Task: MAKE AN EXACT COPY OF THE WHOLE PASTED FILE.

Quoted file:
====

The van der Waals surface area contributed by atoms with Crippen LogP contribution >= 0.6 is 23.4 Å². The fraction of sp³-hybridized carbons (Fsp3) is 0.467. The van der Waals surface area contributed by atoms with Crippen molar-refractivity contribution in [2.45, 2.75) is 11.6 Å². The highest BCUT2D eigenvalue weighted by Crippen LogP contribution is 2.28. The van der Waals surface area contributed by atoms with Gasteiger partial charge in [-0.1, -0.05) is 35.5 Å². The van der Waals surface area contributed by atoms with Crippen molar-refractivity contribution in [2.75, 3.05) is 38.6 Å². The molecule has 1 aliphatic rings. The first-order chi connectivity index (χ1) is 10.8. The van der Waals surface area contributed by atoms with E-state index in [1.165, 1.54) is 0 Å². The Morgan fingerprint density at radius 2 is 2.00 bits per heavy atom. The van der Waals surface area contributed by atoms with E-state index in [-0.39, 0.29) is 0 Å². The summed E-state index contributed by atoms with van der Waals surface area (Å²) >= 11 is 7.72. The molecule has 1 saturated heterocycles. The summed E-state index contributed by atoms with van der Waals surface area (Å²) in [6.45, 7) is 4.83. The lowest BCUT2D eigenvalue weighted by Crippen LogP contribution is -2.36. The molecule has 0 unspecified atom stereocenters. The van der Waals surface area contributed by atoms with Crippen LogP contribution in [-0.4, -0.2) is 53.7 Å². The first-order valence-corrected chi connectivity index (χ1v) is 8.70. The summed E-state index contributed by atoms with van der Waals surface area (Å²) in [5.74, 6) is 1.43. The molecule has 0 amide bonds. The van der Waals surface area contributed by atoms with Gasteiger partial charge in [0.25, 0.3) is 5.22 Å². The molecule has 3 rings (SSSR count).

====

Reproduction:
The van der Waals surface area contributed by atoms with Crippen LogP contribution >= 0.6 is 23.4 Å². The fraction of sp³-hybridized carbons (Fsp3) is 0.467. The van der Waals surface area contributed by atoms with Crippen molar-refractivity contribution in [2.45, 2.75) is 11.6 Å². The highest BCUT2D eigenvalue weighted by Crippen LogP contribution is 2.28. The van der Waals surface area contributed by atoms with Gasteiger partial charge in [-0.1, -0.05) is 35.5 Å². The van der Waals surface area contributed by atoms with Crippen molar-refractivity contribution in [2.75, 3.05) is 38.6 Å². The molecule has 1 aliphatic rings. The first-order chi connectivity index (χ1) is 10.8. The van der Waals surface area contributed by atoms with E-state index in [1.165, 1.54) is 0 Å². The Morgan fingerprint density at radius 2 is 2.00 bits per heavy atom. The van der Waals surface area contributed by atoms with E-state index in [-0.39, 0.29) is 0 Å². The summed E-state index contributed by atoms with van der Waals surface area (Å²) >= 11 is 7.72. The molecule has 1 saturated heterocycles. The summed E-state index contributed by atoms with van der Waals surface area (Å²) in [6.45, 7) is 4.83. The lowest BCUT2D eigenvalue weighted by Crippen LogP contribution is -2.36. The molecule has 0 unspecified atom stereocenters. The van der Waals surface area contributed by atoms with Crippen LogP contribution in [-0.4, -0.2) is 53.7 Å². The first-order valence-corrected chi connectivity index (χ1v) is 8.70. The summed E-state index contributed by atoms with van der Waals surface area (Å²) in [5.74, 6) is 1.43. The molecule has 0 amide bonds. The van der Waals surface area contributed by atoms with Gasteiger partial charge in [0.25, 0.3) is 5.22 Å². The molecule has 3 rings (SSSR count).